In ancient Rome, the holiday of Matronalia was celebrated each year at the beginning of March. This annual "festival of women" was held in honor of Juno Luciana, a goddess who watched over married women and those in childbirth. She was in charge of newborn infants, and a woman in labor might make offerings to her so that she would have a safe delivery of a healthy child. Gifts were exchanged, and everyone treated the ladies exceptionally well on this day -- it was a bit like a women's version of Saturnalia.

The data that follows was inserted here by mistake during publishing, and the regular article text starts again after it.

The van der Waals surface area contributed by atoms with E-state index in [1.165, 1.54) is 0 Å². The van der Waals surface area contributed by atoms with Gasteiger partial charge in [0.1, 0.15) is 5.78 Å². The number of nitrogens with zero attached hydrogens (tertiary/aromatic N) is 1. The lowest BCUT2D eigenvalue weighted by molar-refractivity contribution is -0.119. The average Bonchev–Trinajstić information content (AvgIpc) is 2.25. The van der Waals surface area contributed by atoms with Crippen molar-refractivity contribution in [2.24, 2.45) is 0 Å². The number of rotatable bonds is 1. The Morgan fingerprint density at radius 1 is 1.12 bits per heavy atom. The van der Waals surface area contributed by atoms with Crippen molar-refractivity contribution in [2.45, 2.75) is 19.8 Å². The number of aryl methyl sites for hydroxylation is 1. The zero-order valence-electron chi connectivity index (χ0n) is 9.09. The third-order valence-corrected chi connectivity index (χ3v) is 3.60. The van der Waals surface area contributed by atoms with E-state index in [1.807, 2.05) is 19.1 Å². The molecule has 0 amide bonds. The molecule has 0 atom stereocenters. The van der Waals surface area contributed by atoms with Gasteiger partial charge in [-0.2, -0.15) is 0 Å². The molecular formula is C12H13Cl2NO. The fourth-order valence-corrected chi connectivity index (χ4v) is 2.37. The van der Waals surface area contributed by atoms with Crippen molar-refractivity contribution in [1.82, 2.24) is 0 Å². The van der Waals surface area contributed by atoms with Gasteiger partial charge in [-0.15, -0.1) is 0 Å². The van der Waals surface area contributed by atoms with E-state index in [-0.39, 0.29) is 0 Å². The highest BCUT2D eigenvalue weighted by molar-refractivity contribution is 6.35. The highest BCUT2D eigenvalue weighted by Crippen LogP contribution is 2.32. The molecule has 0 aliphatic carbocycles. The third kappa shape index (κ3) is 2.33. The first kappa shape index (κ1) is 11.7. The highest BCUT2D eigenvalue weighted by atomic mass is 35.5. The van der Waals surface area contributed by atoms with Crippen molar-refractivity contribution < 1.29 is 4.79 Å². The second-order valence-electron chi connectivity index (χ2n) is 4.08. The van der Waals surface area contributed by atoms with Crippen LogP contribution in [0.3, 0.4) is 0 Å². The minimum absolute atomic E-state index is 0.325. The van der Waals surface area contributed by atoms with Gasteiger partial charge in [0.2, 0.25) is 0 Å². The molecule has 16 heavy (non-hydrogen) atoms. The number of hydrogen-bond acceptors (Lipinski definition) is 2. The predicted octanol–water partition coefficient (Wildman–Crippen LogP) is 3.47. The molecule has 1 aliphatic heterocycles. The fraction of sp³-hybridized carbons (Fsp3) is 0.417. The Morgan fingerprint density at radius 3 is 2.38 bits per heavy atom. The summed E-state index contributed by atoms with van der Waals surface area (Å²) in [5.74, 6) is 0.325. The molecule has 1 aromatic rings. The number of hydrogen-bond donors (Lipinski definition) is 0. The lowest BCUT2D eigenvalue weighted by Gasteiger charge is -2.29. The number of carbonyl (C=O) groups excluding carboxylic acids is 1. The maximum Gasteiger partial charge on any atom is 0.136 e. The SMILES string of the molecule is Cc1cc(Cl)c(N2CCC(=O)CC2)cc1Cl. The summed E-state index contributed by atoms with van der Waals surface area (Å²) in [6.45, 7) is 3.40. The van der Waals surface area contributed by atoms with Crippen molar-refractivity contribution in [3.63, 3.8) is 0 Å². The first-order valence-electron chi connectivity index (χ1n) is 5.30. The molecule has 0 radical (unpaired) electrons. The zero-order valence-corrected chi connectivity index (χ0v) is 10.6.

Later on, Matronalia evolved into Mother's Day in Europe, and was shifted to the fourth Sunday of Lent. During the Middle Ages, those who had moved away from home would return on this day to their "mother" church, visiting their families who still remained in the village. Servants were allowed to pick flowers from their masters' gardens, and given the day off to return home; hence, the custom of bringing one's mother some flowers on Mother's Day.
In the United States, Mother's Day actually falls in May, and is held in honor of humanitarian work carried out by women during the Civil War.
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